[Exherbo-dev] Exherbo Impressions ~ From Installation to Uptime

Sess leycec at gmail.com
Fri Mar 5 07:46:38 GMT 2010


2010/3/5 Bryan Østergaard <bryan.ostergaard at gmail.com>

> On Fri, Mar 5, 2010 at 5:09 AM, Sess <leycec at gmail.com> wrote:
> > On Fri, Mar 5, 2010 at 04:39, Bo Ørsted Andresen <zlin at exherbo.org>
> wrote:
> >> Exherbo will never have a wiki. Wikis are horrible.
> >
> > What? Wikis are entirely in keeping with Exherbo philosophy of
> distributed
> > development: in this case, distributed documentation development.
> >
> > Do you suggest alternatives? If not, what's to hypothetically halt any
> > Exherbo user from posting an unofficial Wiki: say,
> > "http://exherbo-wiki.org"?
> >
> You seem to have misunderstood our philosophy/intentions. Wikis makes
> it easy for random people to contribute random things, quite often of
> low quality.
>

No, I don't believe I have misunderstood. Exherbo encourages
micro-contribution. So do I. And so do Wikis. Do those contributions vary
with the quality of their contributor? Of course. In this respect, then,
Exherbo repositories are of no greater guaranteeable quality than a Wiki.

I do believe you underestimate the self-correcting properties of Wikis.
Wikis tend towards complex communities of dedicated contributors. Like all
complex communities (ecologic, social, et al.), Wikis exhibit emergent
properties. Homeostasis, for example. In Wikis, homeostasis manifests as
peer review via article revisions and discussion. This peer review tends,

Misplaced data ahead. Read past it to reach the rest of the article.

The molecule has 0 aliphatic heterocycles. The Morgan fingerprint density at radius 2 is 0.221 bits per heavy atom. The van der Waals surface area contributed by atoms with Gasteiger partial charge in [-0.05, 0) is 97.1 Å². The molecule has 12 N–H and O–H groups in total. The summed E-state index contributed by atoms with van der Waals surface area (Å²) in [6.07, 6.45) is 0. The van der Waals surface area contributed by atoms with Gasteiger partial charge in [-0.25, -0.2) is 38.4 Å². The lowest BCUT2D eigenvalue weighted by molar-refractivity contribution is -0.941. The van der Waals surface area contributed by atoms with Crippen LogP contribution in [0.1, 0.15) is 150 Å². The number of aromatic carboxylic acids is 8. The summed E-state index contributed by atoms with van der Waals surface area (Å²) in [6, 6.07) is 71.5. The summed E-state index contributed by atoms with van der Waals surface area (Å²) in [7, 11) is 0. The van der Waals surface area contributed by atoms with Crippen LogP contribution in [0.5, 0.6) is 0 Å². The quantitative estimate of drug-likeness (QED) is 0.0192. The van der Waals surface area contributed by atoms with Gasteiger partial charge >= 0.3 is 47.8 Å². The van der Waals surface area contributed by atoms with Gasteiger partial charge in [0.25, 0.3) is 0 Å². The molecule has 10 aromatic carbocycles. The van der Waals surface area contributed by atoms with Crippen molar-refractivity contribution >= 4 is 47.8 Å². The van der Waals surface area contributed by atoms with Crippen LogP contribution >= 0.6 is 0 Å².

over time, to converge towards "mostly right, most of the time."

No one's suggesting that Wiki articles are perfectly authoritative. I'm
certainly not, because... they're not. Well-meaning contributors contribute
meaningless data. Vandals contribute vandalism. Spammers contribute spam.
Yes, these things do happen. But you know what? The Wiki community adapts,
resiliently, to damp these harmful effects. Ergo, Wikipedia.


> Exherbo has every intention of making contributions (be it
> documentation, new packages or whatever) as easy as possible but not
> without a fairly strong built-in peer reviewing system. Ever noticed
> how often patches are improved after being discussed in #exherbo? Or
> how much new users repositories are improved when they submit them for
> review in #exherbo?
>
> *That* process is extremely important and not at all well supported by
> wikis that tend to be update first, (maybe) review later. We want to
> review first and make sure we don't help unleash even more crap on the
> world. And the really cool thing about this of course is that we help
> people learn quite a bit in a short while and help raise the quality
> of all their work even if we only review part of it.
>

Concerning exheres development, I'm right with you. Using a Wiki to
distribute and maintain exheres would not, for obvious reasons, be a
commendable idea. Using git, as it turns out, is.

I'm not suggesting Exherbo replace existing front-facing websites (
http://exherbo.org), mailing lists, freenode chatlogs, or git itself with a
Wiki. That would be absurd, right?

I am suggesting Exherbo consider supplement these existing tools with ad-hoc
community-driven knowledge-based tools: e.g., a Wiki. I, frankly, could not
have installed Exherbo on bleeding-edge hardware without the assistance of
ArchWiki, GentooWiki, and UbuntuWiki. If you have a more expedient mechanism
for distributing knowledge, however, I'd like to hear it.

Humbly yours,
Cecil
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